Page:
Things were going okay until about 10 days after delivery. I developed mastitis on the right breast. For those unfamiliar, mastitis is an infection of the breast tissue. I had pain, high fever, and chills. After two antibiotics it resolved. Then I developed a second mastitis infection on the other side. The pain was excruciating. The infections did a number on my body, my sleep, and my milk production (and yes we worked with lactation consultants and did all sorts of tricks to try and increase production).

I was exhausted, emotionally raw and in extreme pain.  My husband and I made the decision to switch my son to formula at 3 weeks old. We did it for his health, my health, and my ability to care for him when he was discharged. I can easily say it was the best decision we could have made. My sweet boy absolutely thrived on his special preemie formula. He tolerated it very well, grew, and got stronger. We are incredibly grateful for formula. We consider it an amazing public health innovation. Formula fed our baby when I could not.

I’m a public health practitioner, so I’ve known for years that “breast is best,” but I’m also now a proud formula-feeding mom so I think this gives me a unique view on how we, in public health, talk about breastfeeding.  A recurring theme for me is concern about the language being used in these campaigns. Somehow public health has not found an effective way to promote breastfeeding without stigmatizing formula feeding.

For example:

  • Memes like this can make women unable to breastfeed feel like failures, when, in fact, breastfeeding isn't possible for all women.

    Memes like this can make women unable to breastfeed feel like failures, when, in fact, breastfeeding isn’t possible for all women.

    All birthing hospitals in Philadelphia (where we live) have officially discontinued the practice of giving free formula to new mothers. While I understand that this strategy is supported by evidence, it is part of a larger international initiative to make hospitals “Baby Friendly”. So using that logic, providing formula is “unfriendly” to babies? This message was reinforced by Nurse McGinn who was interviewed for the philly.com story. She reports that she “was given free formula and threw it out”. Quotes like these reinforce the message that feeding with formula is equivalent to giving your kid something bad. Every mother wants to do what’s best for their child, no mother wants to harm their child.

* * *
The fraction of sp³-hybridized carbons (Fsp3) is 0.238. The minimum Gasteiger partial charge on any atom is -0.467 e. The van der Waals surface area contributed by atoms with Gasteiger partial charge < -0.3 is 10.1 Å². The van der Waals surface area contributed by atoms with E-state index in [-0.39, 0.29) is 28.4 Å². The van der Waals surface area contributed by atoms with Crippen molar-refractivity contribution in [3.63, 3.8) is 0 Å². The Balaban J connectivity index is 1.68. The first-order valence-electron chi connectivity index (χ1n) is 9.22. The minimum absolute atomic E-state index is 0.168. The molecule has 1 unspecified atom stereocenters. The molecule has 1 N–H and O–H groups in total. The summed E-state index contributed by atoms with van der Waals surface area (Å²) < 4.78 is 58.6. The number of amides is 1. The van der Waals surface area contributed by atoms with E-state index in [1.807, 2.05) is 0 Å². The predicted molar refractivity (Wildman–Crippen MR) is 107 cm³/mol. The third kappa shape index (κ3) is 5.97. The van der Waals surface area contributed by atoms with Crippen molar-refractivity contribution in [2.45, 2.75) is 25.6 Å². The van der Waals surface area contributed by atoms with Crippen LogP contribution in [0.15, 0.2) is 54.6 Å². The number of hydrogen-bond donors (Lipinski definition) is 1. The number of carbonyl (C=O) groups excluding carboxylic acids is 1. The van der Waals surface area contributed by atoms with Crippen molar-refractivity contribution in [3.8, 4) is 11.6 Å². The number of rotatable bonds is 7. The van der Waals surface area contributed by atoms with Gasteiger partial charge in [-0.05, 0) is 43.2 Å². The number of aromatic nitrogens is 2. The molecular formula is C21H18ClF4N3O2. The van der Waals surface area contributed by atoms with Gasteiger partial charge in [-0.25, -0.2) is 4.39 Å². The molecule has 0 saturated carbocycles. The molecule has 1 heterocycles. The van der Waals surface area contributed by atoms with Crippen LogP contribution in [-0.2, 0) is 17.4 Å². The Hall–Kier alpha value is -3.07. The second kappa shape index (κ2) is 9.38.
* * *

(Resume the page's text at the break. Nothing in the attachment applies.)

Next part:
• A friend sent me a link to a wonderful story about supporting formula feeding moms during World Breastfeeding Week. This article does a great job of examining the language being used in their recent campaign. The terms connect breastfeeding with “winning” and achieving “goals.” So is the flip side “losing” and “falling short of your goals”? This can be a rough reminder for formula-feeding moms. For many women, the switch to formula was made after extreme pain, guilt, and feelings of failure. Around the same time a public health colleague tweeted that we should use the language “breastfeeding is normal” instead of “breast is best” Although it was not her intention, I read that as meaning that anything other than breastfeeding is abnormal. So formula feeding is abnormal?!
Model Nicole Trunfio graced the cover of Elle Magazine last month breastfeeding her son.

Model Nicole Trunfio graced the cover of Elle Magazine last month breastfeeding her son.

We also see many efforts promoting the message that “breastfeeding is natural”. In the Olivia Wilde photo spread for Glamour Magazine which includes a photo of her feeding her son, she says “Breastfeeding is the most natural thing…” In the June 2015 issue of Australian Elle, we see model Nicole Trunfio breastfeeding her son on the cover.  According to US Magazine, “the powerful cover shot by Georges Antoni captures the natural moment between mom and child.” And while of course breastfeeding is natural…we have to think about the flip side of this message- are we telling parents that formula feeding is an unnatural act?

When thinking about health communication, we need to not only test the key terms for our campaigns but we need to consider their antonyms. Normal-Abnormal. Natural-Unnatural. Public health practitioners are (or should be) familiar with the theory of unintended consequences, but it seems that when it comes to infant feeding we aren’t thinking about the unintended consequences of our messaging.
So I ask readers

(1) While these breastfeeding and baby-friendly campaigns have well-intentioned public health goals (which I support):

  • What are the unintended consequences of their language and communication choices?
  • Do they help reinforce the divide between formula feeding and breastfeeding mothers?
  • What about the women who both formula feed and breastfeed? Where do they fit in?

(2) What are your suggestions for more effective language? How can we simultaneously promote breastfeeding without stigmatizing formula feeding?

Readers can comment below! 

*An earlier version of this post was published on Pop Health on August 7, 2014.

 

 

 

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Categories: Food, Nutrition, + Infant Feeding, Mental, Emotional, + Behavioral Health